France, the world's most visited country, will no longer allow fat tourists to step foot on French soil.
The announcement made by the newly-founded Paris-based 'Fatties-Stay-At-Home' association has rocked airlines, shipping lines and international tour operators. The CEO of 'Vacations without Stomach Troubles' based in Denver, Colorado, told our reporter that he always knew that the French were a bit 'odd', but banning tourists because of their physical appearance made him believe that the French were more than 'odd'. "They are completely and totally mad. Or just plain rude," he said.
'Fatties-Stay-At-Home' was last night given the full support of President Nicolas Sarkozy's government.
From today (August 2), a pamphlet explaining the reasons for the ban will be handed to tourists when they step on to French soil at airports, harbors and railroad stations.
Said a spokesperson of the association: "This year, 2010, approximately 85 million tourists will visit France. Twelve million of them will walk through the Louvre and Versailles. The fat ones will walk heavily and their footwear will damage the beautiful black-and-white tiles which have only recently been laid in the Galeries des Glaces and in Queen Marie-Antoinette's bedroom. We also can't run the risk that a fatso will bump into and knock over, say a priceless vase in the Louvre; fat people, as we all know, are clumsy. Then also, almost six million tourists will visit the Eiffel Tower and use its new elevators. We can not allow those elevators to be overloaded because of fatties. I am not even going to mention the damage fat people are doing to the chairs in our restaurants and the beds in our hotels. Besides that, they always want big helpings which cuts deep into the profits of our restaurants and bistros."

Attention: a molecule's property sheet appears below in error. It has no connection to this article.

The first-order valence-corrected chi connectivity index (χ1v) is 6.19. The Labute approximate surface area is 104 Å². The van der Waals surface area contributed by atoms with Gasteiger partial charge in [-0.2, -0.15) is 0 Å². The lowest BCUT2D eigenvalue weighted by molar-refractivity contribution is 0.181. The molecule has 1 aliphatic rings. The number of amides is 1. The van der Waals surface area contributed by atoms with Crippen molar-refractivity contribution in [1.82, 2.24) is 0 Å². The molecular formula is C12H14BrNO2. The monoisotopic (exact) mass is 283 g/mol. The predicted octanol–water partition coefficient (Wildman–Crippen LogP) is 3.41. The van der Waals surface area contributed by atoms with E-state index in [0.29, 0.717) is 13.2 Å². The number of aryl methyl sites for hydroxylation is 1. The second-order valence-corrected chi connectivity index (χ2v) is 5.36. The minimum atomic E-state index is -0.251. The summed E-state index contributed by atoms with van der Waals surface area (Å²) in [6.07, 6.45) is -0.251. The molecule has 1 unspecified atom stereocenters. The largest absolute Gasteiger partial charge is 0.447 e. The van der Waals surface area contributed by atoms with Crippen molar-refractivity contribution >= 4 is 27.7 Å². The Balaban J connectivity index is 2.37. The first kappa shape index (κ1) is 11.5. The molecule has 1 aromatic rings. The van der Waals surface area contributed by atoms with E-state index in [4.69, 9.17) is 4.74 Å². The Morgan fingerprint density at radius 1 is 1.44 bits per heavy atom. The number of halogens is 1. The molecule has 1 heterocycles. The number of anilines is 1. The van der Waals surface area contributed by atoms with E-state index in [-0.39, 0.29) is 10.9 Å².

Asked whether a tourist would have to be weighed on entering France, the spokesperson replied: "No, we won't be weighing anybody. Our eyes will tell us when someone is fat. Don't tell me you can't tell a fat ass from a slim one?"
The ban on fat people is to be permanent.
Some of the major airlines have said that the return tickets of rejected fat tourists will be honored but that the tourists would have to pay an 'extra baggage' fee.